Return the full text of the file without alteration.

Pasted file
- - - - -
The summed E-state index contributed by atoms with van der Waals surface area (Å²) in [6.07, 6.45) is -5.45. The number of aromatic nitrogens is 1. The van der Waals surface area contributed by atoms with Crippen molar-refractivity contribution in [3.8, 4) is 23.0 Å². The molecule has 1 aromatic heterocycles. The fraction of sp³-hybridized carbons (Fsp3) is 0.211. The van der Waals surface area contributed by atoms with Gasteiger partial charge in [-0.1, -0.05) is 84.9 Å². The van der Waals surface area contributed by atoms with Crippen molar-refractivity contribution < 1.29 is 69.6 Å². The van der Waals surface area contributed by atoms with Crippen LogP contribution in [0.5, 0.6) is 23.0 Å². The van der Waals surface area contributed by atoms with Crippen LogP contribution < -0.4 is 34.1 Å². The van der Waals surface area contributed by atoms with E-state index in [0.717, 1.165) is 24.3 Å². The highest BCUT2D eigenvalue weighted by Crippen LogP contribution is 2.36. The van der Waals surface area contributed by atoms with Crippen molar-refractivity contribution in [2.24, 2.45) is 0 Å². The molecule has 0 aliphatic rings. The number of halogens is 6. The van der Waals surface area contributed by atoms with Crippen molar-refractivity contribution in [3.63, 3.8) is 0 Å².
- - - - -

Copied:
The summed E-state index contributed by atoms with van der Waals surface area (Å²) in [6.07, 6.45) is -5.45. The number of aromatic nitrogens is 1. The van der Waals surface area contributed by atoms with Crippen molar-refractivity contribution in [3.8, 4) is 23.0 Å². The molecule has 1 aromatic heterocycles. The fraction of sp³-hybridized carbons (Fsp3) is 0.211. The van der Waals surface area contributed by atoms with Gasteiger partial charge in [-0.1, -0.05) is 84.9 Å². The van der Waals surface area contributed by atoms with Crippen molar-refractivity contribution < 1.29 is 69.6 Å². The van der Waals surface area contributed by atoms with Crippen LogP contribution in [0.5, 0.6) is 23.0 Å². The van der Waals surface area contributed by atoms with Crippen LogP contribution < -0.4 is 34.1 Å². The van der Waals surface area contributed by atoms with E-state index in [0.717, 1.165) is 24.3 Å². The highest BCUT2D eigenvalue weighted by Crippen LogP contribution is 2.36. The van der Waals surface area contributed by atoms with Crippen molar-refractivity contribution in [2.24, 2.45) is 0 Å². The molecule has 0 aliphatic rings. The number of halogens is 6. The van der Waals surface area contributed by atoms with Crippen molar-refractivity contribution in [3.63, 3.8) is 0 Å².